On Saturday, I finally got to meet baby Emily. Another work buddy, Anne (of Pearvana) and I delivered the quilt we'd made for her. We'd hoped to complete it before Emily's arrival, but this way Anne was able to add Emily's birthdate to the label. And, we got to go to Sondra's house, which is out in the country, on a hilltop with a vista that overlooks fields, cattle, and a windbreak of twisty pine trees. She also has a gorgeous sewing studio she and her husband JD created in the second floor of their home. Sondra's a graphic designer, so her house had rich colors and lots of special touches that reflect her visual take on the world.

The quilt gained its inspiration from the farm fabric with the green background (sadly, I no longer have any scraps or selvedge to let you know the name of the fabric). We used the same fabric in black and the backing is the same fabric in green. The combination made me a little nervous, but I think the black fabric and binding kept it from being garish. (And by chance, two of the pink fabrics are designs by my friend Mary Lou Weidman: Crayons and Happy Dots.) The pattern is Shoe Boxes by Terry Atkinson, from her book Time Out Quilts. As we stitched what should have been a very simple quilt on two different machines, I was reminded that while you'd think a quarter-inch would be a standard measurement on any sewing machine, this isn't the case. Some ripping was required.

Sondra says she loves the farm fabrics and the very cute onesie that Anne cleverly adorned with fabric scraps from the quilt. Emily didn't seem impressed by any of the excellent baby that she is, she slept peacefully throughout our visit, except when she stretched and made all those lovely little baby noises.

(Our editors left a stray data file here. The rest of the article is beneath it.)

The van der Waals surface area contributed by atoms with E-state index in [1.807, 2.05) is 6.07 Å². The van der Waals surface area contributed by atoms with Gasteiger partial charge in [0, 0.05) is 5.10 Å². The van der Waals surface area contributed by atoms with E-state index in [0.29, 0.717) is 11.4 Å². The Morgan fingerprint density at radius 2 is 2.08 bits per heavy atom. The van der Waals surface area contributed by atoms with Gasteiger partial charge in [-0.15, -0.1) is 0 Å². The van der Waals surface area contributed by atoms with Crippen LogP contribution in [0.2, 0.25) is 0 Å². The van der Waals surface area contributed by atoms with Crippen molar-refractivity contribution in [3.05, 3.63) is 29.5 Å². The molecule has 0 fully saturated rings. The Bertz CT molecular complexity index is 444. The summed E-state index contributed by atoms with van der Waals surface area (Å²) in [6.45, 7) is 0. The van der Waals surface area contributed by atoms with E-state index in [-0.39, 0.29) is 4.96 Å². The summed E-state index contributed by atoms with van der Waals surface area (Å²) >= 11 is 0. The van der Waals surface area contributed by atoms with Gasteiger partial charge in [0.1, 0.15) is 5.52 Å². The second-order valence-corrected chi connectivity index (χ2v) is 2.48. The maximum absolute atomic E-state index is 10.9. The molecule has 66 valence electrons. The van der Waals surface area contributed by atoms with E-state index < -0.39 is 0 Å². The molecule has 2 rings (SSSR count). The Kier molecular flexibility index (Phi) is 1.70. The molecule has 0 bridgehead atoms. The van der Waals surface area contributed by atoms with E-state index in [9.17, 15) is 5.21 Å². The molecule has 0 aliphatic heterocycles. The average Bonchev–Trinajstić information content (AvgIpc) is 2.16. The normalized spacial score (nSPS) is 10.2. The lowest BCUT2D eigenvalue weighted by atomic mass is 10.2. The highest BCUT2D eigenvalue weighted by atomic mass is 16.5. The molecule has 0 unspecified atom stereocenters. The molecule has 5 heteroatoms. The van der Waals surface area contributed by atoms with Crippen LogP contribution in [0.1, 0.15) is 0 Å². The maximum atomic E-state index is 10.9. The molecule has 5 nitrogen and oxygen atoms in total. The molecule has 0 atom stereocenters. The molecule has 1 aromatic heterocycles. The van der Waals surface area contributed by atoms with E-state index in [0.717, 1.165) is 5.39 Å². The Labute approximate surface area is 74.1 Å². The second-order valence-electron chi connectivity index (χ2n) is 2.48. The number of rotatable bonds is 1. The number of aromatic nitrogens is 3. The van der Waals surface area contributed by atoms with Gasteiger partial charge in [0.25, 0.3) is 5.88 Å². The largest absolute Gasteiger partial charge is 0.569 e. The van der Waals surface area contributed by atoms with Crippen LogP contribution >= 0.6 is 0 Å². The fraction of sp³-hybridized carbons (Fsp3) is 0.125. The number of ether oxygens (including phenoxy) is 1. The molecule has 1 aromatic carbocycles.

Tuesday, November 10, 2009

Under the sea...

When I visited my sister in Virginia in June, I was especially struck by the cheerful curtains she'd made for her bathroom. The tile in the room is white, the walls are an almost electric blue, and the curtains are this wonderful fish fabric: blue and white fish (whose colors include that electric blue) on a sunny yellow background.

She took me to the shop where she'd gotten the fabric and it was a real treat: the fabrics were upholstery and home dec weights, and the prices were very reasonable. (I'm pretty sure the shop is called Second Yard, on Laskin in Virginia Beach.) The shop also had wonderful framed prints and lamps.

My sister gave me the remnants of her curtains and this is what I came up with for her in return.

The pattern is called Three Great Bags, and I'd gotten it when I visited Quilter's Crossing in Madison last spring. The bag's interior fabric was from my stash and the button is a vintage mother-of-pearl number I'd collected somewhere along the way.

Friday, November 6, 2009

Keepin' the clouds away...

I mentioned in a previous post that after Kaffe Fasset and I put our heads together on a design detail I felt so elated I bought an umbrella adorned with one of his prints. Because Iowa just had the wettest October on record for 100 years, I had ample opportunity to use it.